The Georgia Assembly has passed a resolution condemning Hinduphobia, making it the first American State to take such a legislative measure.
Condemning Hinduphobia and anti-Hindu bigotry, the resolution said Hinduism is one of the world’s largest and oldest religions with over 1.2 billion adherents in over 100 countries and encompasses an array of diverse traditions and belief systems with values of acceptance, mutual respect and peace.
The resolution was introduced by Representatives Lauren McDonald and Todd Jones from Forsyth County in the suburbs of Atlanta
The resolution observed that the American-Hindu community has been a major contributor to diverse sectors such as medicine, science and engineering, information technology, hospitality, finance, academia, manufacturing, energy, retail trade, among others It also noted that the community’s contributions of Yoga, ayurveda, meditation, food, music, arts have enriched the cultural fabric and have been widely adopted in American society and enhanced the lives of millions.
Stating that there have been documented instances of hate crimes against Hindu-Americans over the last few decades in many parts of the country, the resolution said Hinduphobia is exacerbated and institutionalised by some in academia who support the dismantling of Hinduism and accuse its sacred texts and cultural practices of violence and oppression.
A move in this regard was spearheaded by the Atlanta chapter of the Coalition of Hindus of North America (CoHNA), which organised the first-ever Hindu Advocacy Day held on March 22 at the Georgia State Capitol. It was attended by around 25 lawmakers — both Republicans and Democrats — who joined the Hindu community to understand its concerns, pledge to create ways to protect the community against discrimination and facilitate the inclusion of Hindu voices in important decision-making processes in the state.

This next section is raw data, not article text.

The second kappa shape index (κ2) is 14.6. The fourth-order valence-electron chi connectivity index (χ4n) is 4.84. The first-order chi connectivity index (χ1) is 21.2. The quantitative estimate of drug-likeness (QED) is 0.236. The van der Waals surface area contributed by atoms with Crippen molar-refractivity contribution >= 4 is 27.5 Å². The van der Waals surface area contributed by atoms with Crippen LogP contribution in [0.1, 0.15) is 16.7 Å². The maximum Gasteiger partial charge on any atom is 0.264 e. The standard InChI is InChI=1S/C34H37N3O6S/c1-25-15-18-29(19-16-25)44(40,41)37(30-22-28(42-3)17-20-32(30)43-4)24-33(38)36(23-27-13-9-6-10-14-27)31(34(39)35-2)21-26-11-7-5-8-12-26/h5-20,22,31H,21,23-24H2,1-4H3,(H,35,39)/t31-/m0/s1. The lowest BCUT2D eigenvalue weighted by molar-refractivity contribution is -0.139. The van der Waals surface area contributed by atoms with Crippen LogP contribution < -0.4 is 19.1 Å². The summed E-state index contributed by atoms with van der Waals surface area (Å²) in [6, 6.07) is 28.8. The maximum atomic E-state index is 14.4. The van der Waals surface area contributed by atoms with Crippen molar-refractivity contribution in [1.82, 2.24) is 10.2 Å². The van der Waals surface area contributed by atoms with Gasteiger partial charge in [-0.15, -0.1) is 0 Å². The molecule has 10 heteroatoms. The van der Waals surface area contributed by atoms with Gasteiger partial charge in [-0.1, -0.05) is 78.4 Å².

“It was a true honor to work with Rep McDonald and Rep Jones as well as other lawmakers who guided us through the whole process of getting this County Resolution passed,” said Rajeev Menon, CoHNA vice president.
“We also heard that all the lawmakers had been working really long hours given the amount of legislative items on the agenda, but still decided to join us at the Advocacy Day to show how much they value the Hindu community,” he said.
CoHNA general secretary Shobha Swamy said, “The issues faced by Hindu Americans in Georgia and the rest of the country via false, Hinduphobic narratives are negatively impacting a community that has been hardworking, law-abiding and enriching the fabric of America.” “We urged for their help in combating such bigotry which advances hatred and creates the idea that Hindus and people of Indian-origin need special laws and monitoring due to allegations around some inherent propensity to discriminate,” she said.